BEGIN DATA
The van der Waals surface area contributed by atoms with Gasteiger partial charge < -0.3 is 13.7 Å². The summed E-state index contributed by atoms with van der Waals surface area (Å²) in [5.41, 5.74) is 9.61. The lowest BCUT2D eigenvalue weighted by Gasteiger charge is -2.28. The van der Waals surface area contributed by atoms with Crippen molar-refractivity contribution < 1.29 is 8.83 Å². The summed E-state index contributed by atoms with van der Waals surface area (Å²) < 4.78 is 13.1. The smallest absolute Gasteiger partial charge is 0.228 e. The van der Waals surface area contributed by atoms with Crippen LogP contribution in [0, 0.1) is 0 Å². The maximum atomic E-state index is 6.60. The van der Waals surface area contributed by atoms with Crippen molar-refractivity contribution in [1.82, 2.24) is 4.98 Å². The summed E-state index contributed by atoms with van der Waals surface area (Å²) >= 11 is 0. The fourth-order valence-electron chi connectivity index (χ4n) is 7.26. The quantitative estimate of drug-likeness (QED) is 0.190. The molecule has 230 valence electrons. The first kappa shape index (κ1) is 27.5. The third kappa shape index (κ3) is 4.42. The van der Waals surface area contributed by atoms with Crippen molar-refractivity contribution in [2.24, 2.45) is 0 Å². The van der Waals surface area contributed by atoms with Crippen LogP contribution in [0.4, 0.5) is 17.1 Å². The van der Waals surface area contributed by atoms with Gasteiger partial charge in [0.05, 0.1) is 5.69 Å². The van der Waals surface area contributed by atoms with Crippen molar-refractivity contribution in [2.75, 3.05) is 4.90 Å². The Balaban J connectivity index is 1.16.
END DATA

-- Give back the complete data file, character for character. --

The van der Waals surface area contributed by atoms with Gasteiger partial charge < -0.3 is 13.7 Å². The summed E-state index contributed by atoms with van der Waals surface area (Å²) in [5.41, 5.74) is 9.61. The lowest BCUT2D eigenvalue weighted by Gasteiger charge is -2.28. The van der Waals surface area contributed by atoms with Crippen molar-refractivity contribution < 1.29 is 8.83 Å². The summed E-state index contributed by atoms with van der Waals surface area (Å²) < 4.78 is 13.1. The smallest absolute Gasteiger partial charge is 0.228 e. The van der Waals surface area contributed by atoms with Crippen LogP contribution in [0, 0.1) is 0 Å². The maximum atomic E-state index is 6.60. The van der Waals surface area contributed by atoms with Crippen molar-refractivity contribution in [1.82, 2.24) is 4.98 Å². The summed E-state index contributed by atoms with van der Waals surface area (Å²) >= 11 is 0. The fourth-order valence-electron chi connectivity index (χ4n) is 7.26. The quantitative estimate of drug-likeness (QED) is 0.190. The molecule has 230 valence electrons. The first kappa shape index (κ1) is 27.5. The third kappa shape index (κ3) is 4.42. The van der Waals surface area contributed by atoms with Crippen molar-refractivity contribution in [2.24, 2.45) is 0 Å². The van der Waals surface area contributed by atoms with Crippen LogP contribution in [0.4, 0.5) is 17.1 Å². The van der Waals surface area contributed by atoms with Gasteiger partial charge in [0.05, 0.1) is 5.69 Å². The van der Waals surface area contributed by atoms with Crippen molar-refractivity contribution in [2.75, 3.05) is 4.90 Å². The Balaban J connectivity index is 1.16.